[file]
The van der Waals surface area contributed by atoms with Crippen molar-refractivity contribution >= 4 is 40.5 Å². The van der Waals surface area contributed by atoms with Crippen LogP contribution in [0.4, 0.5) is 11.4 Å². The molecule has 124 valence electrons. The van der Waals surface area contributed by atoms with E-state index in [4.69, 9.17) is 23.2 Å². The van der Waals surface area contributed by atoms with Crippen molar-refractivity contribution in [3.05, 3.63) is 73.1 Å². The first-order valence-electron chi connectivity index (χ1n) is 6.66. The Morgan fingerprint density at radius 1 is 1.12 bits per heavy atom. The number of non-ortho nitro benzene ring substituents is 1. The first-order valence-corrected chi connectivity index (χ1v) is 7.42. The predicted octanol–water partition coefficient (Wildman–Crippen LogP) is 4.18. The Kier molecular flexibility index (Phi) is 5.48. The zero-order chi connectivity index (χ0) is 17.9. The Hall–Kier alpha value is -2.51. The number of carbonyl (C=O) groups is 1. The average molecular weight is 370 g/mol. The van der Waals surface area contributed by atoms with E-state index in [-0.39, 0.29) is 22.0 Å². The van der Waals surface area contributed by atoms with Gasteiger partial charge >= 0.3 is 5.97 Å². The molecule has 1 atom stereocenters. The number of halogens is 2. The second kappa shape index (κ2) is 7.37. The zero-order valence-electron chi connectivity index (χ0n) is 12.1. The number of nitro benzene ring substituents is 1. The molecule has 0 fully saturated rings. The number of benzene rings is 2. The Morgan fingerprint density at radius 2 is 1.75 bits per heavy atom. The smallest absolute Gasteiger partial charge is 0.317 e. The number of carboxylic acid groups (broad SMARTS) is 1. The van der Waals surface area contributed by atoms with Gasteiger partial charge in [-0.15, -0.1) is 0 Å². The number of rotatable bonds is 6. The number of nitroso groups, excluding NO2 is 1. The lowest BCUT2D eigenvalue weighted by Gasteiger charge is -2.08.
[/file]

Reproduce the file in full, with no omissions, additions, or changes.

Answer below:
The van der Waals surface area contributed by atoms with Crippen molar-refractivity contribution >= 4 is 40.5 Å². The van der Waals surface area contributed by atoms with Crippen LogP contribution in [0.4, 0.5) is 11.4 Å². The molecule has 124 valence electrons. The van der Waals surface area contributed by atoms with E-state index in [4.69, 9.17) is 23.2 Å². The van der Waals surface area contributed by atoms with Crippen molar-refractivity contribution in [3.05, 3.63) is 73.1 Å². The first-order valence-electron chi connectivity index (χ1n) is 6.66. The Morgan fingerprint density at radius 1 is 1.12 bits per heavy atom. The number of non-ortho nitro benzene ring substituents is 1. The first-order valence-corrected chi connectivity index (χ1v) is 7.42. The predicted octanol–water partition coefficient (Wildman–Crippen LogP) is 4.18. The Kier molecular flexibility index (Phi) is 5.48. The zero-order chi connectivity index (χ0) is 17.9. The Hall–Kier alpha value is -2.51. The number of carbonyl (C=O) groups is 1. The average molecular weight is 370 g/mol. The van der Waals surface area contributed by atoms with E-state index in [-0.39, 0.29) is 22.0 Å². The van der Waals surface area contributed by atoms with Gasteiger partial charge >= 0.3 is 5.97 Å². The molecule has 1 atom stereocenters. The number of halogens is 2. The second kappa shape index (κ2) is 7.37. The zero-order valence-electron chi connectivity index (χ0n) is 12.1. The number of nitro benzene ring substituents is 1. The molecule has 0 fully saturated rings. The number of benzene rings is 2. The Morgan fingerprint density at radius 2 is 1.75 bits per heavy atom. The smallest absolute Gasteiger partial charge is 0.317 e. The number of carboxylic acid groups (broad SMARTS) is 1. The van der Waals surface area contributed by atoms with Gasteiger partial charge in [-0.15, -0.1) is 0 Å². The number of rotatable bonds is 6. The number of nitroso groups, excluding NO2 is 1. The lowest BCUT2D eigenvalue weighted by Gasteiger charge is -2.08.